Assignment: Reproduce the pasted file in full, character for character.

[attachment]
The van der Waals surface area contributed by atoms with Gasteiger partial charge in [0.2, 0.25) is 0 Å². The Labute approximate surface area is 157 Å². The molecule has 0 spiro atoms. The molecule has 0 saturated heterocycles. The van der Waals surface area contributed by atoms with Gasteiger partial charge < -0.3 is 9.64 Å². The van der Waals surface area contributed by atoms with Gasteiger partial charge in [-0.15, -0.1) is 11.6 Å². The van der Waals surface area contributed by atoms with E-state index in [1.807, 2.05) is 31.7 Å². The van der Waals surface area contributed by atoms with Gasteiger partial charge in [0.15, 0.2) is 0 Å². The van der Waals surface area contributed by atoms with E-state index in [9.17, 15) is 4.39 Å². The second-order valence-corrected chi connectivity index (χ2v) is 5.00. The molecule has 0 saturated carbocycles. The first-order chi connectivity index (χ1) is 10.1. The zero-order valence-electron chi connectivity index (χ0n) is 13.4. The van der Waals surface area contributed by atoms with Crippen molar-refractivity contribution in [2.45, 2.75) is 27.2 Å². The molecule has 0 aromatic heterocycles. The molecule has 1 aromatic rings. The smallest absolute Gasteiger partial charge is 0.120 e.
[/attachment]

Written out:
The van der Waals surface area contributed by atoms with Gasteiger partial charge in [0.2, 0.25) is 0 Å². The Labute approximate surface area is 157 Å². The molecule has 0 spiro atoms. The molecule has 0 saturated heterocycles. The van der Waals surface area contributed by atoms with Gasteiger partial charge < -0.3 is 9.64 Å². The van der Waals surface area contributed by atoms with Gasteiger partial charge in [-0.15, -0.1) is 11.6 Å². The van der Waals surface area contributed by atoms with E-state index in [1.807, 2.05) is 31.7 Å². The van der Waals surface area contributed by atoms with Gasteiger partial charge in [0.15, 0.2) is 0 Å². The van der Waals surface area contributed by atoms with E-state index in [9.17, 15) is 4.39 Å². The second-order valence-corrected chi connectivity index (χ2v) is 5.00. The molecule has 0 saturated carbocycles. The first-order chi connectivity index (χ1) is 10.1. The zero-order valence-electron chi connectivity index (χ0n) is 13.4. The van der Waals surface area contributed by atoms with Crippen molar-refractivity contribution in [2.45, 2.75) is 27.2 Å². The molecule has 0 aromatic heterocycles. The molecule has 1 aromatic rings. The smallest absolute Gasteiger partial charge is 0.120 e.